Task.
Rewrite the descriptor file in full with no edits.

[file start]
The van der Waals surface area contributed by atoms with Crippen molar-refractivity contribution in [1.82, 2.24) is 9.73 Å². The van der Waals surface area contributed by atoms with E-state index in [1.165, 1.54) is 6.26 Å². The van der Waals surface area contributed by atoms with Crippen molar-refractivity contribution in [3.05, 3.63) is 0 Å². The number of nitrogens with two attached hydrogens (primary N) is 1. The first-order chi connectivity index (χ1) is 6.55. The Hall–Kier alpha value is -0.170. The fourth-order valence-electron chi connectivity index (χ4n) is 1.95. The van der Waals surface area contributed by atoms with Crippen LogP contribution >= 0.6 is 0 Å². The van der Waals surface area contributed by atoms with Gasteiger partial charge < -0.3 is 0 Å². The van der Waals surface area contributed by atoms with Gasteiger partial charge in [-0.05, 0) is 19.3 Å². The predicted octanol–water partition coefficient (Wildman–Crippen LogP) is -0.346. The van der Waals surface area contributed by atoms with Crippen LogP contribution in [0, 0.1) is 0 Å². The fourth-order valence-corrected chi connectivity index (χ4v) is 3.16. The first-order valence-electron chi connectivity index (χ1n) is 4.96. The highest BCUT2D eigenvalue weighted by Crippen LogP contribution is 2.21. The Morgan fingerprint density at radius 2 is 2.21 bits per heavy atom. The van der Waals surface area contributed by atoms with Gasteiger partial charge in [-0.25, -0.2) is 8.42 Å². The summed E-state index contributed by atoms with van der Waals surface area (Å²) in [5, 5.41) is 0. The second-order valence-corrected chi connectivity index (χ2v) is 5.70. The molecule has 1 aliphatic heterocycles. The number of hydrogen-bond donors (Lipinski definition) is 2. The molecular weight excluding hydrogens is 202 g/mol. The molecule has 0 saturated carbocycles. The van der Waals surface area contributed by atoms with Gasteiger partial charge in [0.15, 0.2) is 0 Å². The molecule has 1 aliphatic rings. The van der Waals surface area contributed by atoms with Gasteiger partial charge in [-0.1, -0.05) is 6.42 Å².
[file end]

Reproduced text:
The van der Waals surface area contributed by atoms with Crippen molar-refractivity contribution in [1.82, 2.24) is 9.73 Å². The van der Waals surface area contributed by atoms with E-state index in [1.165, 1.54) is 6.26 Å². The van der Waals surface area contributed by atoms with Crippen molar-refractivity contribution in [3.05, 3.63) is 0 Å². The number of nitrogens with two attached hydrogens (primary N) is 1. The first-order chi connectivity index (χ1) is 6.55. The Hall–Kier alpha value is -0.170. The fourth-order valence-electron chi connectivity index (χ4n) is 1.95. The van der Waals surface area contributed by atoms with Crippen LogP contribution >= 0.6 is 0 Å². The van der Waals surface area contributed by atoms with Gasteiger partial charge < -0.3 is 0 Å². The van der Waals surface area contributed by atoms with Gasteiger partial charge in [-0.05, 0) is 19.3 Å². The predicted octanol–water partition coefficient (Wildman–Crippen LogP) is -0.346. The van der Waals surface area contributed by atoms with Crippen LogP contribution in [0, 0.1) is 0 Å². The fourth-order valence-corrected chi connectivity index (χ4v) is 3.16. The first-order valence-electron chi connectivity index (χ1n) is 4.96. The highest BCUT2D eigenvalue weighted by Crippen LogP contribution is 2.21. The Morgan fingerprint density at radius 2 is 2.21 bits per heavy atom. The van der Waals surface area contributed by atoms with Gasteiger partial charge in [-0.25, -0.2) is 8.42 Å². The summed E-state index contributed by atoms with van der Waals surface area (Å²) in [5, 5.41) is 0. The second-order valence-corrected chi connectivity index (χ2v) is 5.70. The molecule has 1 aliphatic heterocycles. The number of hydrogen-bond donors (Lipinski definition) is 2. The molecular weight excluding hydrogens is 202 g/mol. The molecule has 0 saturated carbocycles. The van der Waals surface area contributed by atoms with Gasteiger partial charge in [0.15, 0.2) is 0 Å². The molecule has 1 aliphatic rings. The van der Waals surface area contributed by atoms with Gasteiger partial charge in [-0.1, -0.05) is 6.42 Å².